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Vhub: a knowledge management system to facilitate online collaborative volcano modeling and research


Knowledge of volcanic systems and the hazards they produce is rapidly advancing as internet resources become more readily accessible, new and more sensitive field techniques are developed, and ever greater amounts of data are collected. Such rapid advances drive the need for an online collaborative knowledge management system that enables the sharing of volcanological information, and modeling and analysis tools. Vhub ( is a community cyberinfrastructure platform designed for collaboration in volcanology research, education, outreach, and discovery that complements existing volcano databases and other cyberinfrastructure projects. Vhub is unique in its functionality as a nucleus for the creation of collaborative groups focused on issues such as code development, field research, education, and hazard mitigation. In addition, Vhub serves as a clearinghouse and virtual platform for computational tools relating to volcanic processes and data analysis, as well as documentation to aid in the use and understanding of these tools. By providing a means for scientists to easily disseminate data, models, and ideas, Vhub aims to promote collaboration amongst scientists and to provide resources for science education while advancing the state of understanding of volcanoes and the hazards they produce. This paper introduces the Vhub cyberinfrastructure and provides an overview of select hub features and resources.


Volcanology has been undergoing a fundamental transformation over the past 10–15 years brought about by the internet’s facilitation of access to large volumes of information, greater community acceptance of computational modeling and statistical analysis, and increased attention to volcanic hazards. Despite these trends, the development of scientific research and applications that require numerical computation is hampered by the relative isolation of individual researchers and research groups, and by a gap between research-level development of computational models and their deployment at observatories with real-world hazard mitigation responsibilities. The emergence of innumerable web-accessible resources has many positive aspects, but sthese resources often have low visibility, insufficient documentation, and/or require computational resources or expertise that would-be end users do not possess. Each of these issues represents a barrier to the development and application or adoption of computational tools. There is an urgent need for a better approach to confront these issues that fall under the general topic of collaborative knowledge management. Such an approach should take advantage of the rapid growth of resources, provide new mechanisms for global collaboration in research, and disseminate resulting tools to researchers, observatory practitioners, educators and stakeholders, while reducing barriers associated with local infrastructure, and supporting continued growth of more focused resources that are locally managed at sites around the world.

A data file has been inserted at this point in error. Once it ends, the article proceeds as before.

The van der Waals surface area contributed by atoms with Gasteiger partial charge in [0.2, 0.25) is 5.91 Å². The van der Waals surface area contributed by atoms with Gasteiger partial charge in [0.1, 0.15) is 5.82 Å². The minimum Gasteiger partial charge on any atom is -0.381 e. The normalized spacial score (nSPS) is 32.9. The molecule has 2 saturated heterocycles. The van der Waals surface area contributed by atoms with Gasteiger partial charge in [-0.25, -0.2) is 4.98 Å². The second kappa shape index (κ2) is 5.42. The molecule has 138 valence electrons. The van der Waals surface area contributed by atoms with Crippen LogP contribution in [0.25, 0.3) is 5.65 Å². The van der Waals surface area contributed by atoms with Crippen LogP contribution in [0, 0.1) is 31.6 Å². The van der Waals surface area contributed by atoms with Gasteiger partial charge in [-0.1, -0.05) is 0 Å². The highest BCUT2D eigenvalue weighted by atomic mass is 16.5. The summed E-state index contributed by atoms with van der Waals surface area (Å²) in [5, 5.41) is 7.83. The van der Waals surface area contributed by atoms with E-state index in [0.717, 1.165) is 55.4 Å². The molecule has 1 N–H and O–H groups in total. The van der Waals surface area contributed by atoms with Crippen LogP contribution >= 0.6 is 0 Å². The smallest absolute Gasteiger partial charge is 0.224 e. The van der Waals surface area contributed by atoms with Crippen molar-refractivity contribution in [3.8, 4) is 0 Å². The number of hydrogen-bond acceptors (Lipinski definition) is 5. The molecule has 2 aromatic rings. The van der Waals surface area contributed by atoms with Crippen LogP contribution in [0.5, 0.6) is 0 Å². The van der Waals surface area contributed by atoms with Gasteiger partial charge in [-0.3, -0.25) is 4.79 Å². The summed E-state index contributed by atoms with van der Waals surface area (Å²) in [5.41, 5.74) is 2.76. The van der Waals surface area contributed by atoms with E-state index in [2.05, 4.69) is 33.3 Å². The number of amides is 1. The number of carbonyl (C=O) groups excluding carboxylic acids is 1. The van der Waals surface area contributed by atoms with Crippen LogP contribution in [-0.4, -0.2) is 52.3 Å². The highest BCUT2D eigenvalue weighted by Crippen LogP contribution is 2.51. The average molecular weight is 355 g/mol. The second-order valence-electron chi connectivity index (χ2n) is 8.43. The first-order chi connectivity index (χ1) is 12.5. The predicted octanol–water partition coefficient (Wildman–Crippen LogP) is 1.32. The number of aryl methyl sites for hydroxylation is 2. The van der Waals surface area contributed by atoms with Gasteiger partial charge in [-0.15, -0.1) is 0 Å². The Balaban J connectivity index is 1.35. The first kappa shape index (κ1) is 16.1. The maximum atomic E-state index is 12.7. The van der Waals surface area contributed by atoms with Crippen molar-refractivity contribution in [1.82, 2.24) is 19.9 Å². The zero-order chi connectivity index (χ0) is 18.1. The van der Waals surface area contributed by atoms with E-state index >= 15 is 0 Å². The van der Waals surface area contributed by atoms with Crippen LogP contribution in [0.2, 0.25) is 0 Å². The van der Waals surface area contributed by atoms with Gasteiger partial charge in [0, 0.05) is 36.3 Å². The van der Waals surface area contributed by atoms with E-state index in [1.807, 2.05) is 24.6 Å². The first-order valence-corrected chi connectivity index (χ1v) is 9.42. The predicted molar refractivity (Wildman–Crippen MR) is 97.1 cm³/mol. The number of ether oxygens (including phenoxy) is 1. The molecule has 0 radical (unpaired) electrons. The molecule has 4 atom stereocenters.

In the 1990s, the nanoscience research community recognized similar barriers to progress within their own field and so began the development of a cyberinfrastructure “hub” to serve as a central online resource promoting connections amongst researchers and facilitating accessibility to models and information. The result of their efforts, nanoHUB (, has had profound effects on the rate of progress of nanoscience, making research tool development and use easily accessible, and enabling the use of advanced research tools for educational purposes. To support these efforts, software developers at Purdue University created the HUBzero® Platform for Scientific Collaboration (McLennan and Kennell 2010), the cyberinfrastructure that provides nanoHUB with all the functionality to develop and run online simulation tools, create private groups for collaboration, manage digital resources including videos, presentations and wiki-style content, communicate through a basic email-like messaging system, and many other capabilities.